Poop power seemed like a godsend — possibly the perfect way to prevent the kind of mess Hurricane Floyd made 10 years ago when it flooded lagoons filled with fetid pig waste. Lawmakers had that in mind two years ago when they set quotas for utilities to buy power generated through alternative sources. Not long after that, Langhorne, Pa.-based Fibrowatt LLC announced it would build a plant in Sampson County that would burn chicken litter to make electricity. “We’d hoped people would recognize the tremendous benefits,” spokesman Terry Walmsley says. “This is for poultry waste, not swine, but the principle is the same.”
Opponents, though, are raising a stink. Citizens for a Safe Environment, founded in neighboring Duplin County nine years ago to fight a regional landfill, is lobbying legislators to effectively ban the plant. It says a Fibrowatt operation in Benson, Minn., emits harmful amounts of carbon dioxide, nitrous oxide and other pollutants. The National Association for the Advancement of Colored People complains that the company would operate in a part of Sampson County populated mostly by blacks, off Interstate 40 near Faison, and would send a steady stream of waste trucks past homes.
Fibrowatt remains unruffled and still hopes to complete the $200 million plant in 2012. Two other power stations, in Montgomery and Surry counties, are in the works. It has taken a soft-sell approach in Sampson, responding to concerns at open-house meetings. “The fact that we’re developing a sizable industrial project in a rural area means people are wary,” Walmsley says. “That’s natural. A lot aren’t opposed to it as an entity — just not in my backyard.”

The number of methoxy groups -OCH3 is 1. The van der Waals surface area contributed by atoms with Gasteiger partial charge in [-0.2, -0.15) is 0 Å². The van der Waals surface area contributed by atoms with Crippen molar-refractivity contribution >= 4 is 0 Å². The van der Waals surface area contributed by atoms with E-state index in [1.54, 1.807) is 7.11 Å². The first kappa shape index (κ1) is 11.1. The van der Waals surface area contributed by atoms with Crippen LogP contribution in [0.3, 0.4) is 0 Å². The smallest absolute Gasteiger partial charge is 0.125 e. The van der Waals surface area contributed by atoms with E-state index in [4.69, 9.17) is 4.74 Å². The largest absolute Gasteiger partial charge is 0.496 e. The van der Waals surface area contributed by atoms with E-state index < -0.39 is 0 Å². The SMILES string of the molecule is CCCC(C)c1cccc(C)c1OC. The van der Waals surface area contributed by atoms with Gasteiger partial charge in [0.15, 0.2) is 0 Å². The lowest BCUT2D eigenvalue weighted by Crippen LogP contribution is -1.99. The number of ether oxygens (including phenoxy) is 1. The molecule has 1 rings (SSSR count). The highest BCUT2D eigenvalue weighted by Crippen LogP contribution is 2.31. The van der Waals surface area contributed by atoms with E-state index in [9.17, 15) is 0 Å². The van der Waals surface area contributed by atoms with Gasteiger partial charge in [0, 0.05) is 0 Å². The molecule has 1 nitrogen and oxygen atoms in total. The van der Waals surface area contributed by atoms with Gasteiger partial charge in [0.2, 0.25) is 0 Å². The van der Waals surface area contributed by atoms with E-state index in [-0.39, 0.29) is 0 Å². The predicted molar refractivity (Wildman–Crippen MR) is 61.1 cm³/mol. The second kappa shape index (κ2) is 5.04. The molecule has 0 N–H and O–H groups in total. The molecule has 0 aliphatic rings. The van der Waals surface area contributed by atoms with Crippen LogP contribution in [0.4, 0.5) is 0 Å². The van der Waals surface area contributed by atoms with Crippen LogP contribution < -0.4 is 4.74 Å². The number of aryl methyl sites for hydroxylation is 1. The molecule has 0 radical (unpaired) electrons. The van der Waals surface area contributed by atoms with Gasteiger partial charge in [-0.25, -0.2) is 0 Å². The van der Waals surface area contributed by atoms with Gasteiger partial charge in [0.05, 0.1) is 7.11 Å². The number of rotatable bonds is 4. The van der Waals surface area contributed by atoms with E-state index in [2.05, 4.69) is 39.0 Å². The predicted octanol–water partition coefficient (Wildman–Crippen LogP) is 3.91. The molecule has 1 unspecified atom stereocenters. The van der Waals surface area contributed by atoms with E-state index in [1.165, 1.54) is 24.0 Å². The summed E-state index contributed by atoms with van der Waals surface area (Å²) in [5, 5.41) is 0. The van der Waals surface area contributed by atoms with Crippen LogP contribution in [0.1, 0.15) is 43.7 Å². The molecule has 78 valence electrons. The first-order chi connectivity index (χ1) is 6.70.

Because it’s near lots of poultry farmers, the plant will minimize truck travel, and the vehicles will be tightly sealed to prevent odor, he says. It will employ 100 and produce about 55 megawatts of electricity — enough for about 40,000 houses. Waste will be stored inside and burned in a way that minimizes odor. “It’ll have a minimum impact on health and the environment.”
The next step, Walmsley says, is getting utilities to sign power-purchase agreements. Without them, the plan will never hatch, and the opposition hasn’t helped. “We haven’t progressed as fast as we’d hoped. It’s all new to everybody.”WILMINGTON — Cooperative Banksharesmust raise $25 million by mid-July to allay regulators’ concerns about its capital. It must also get approval before paying dividends.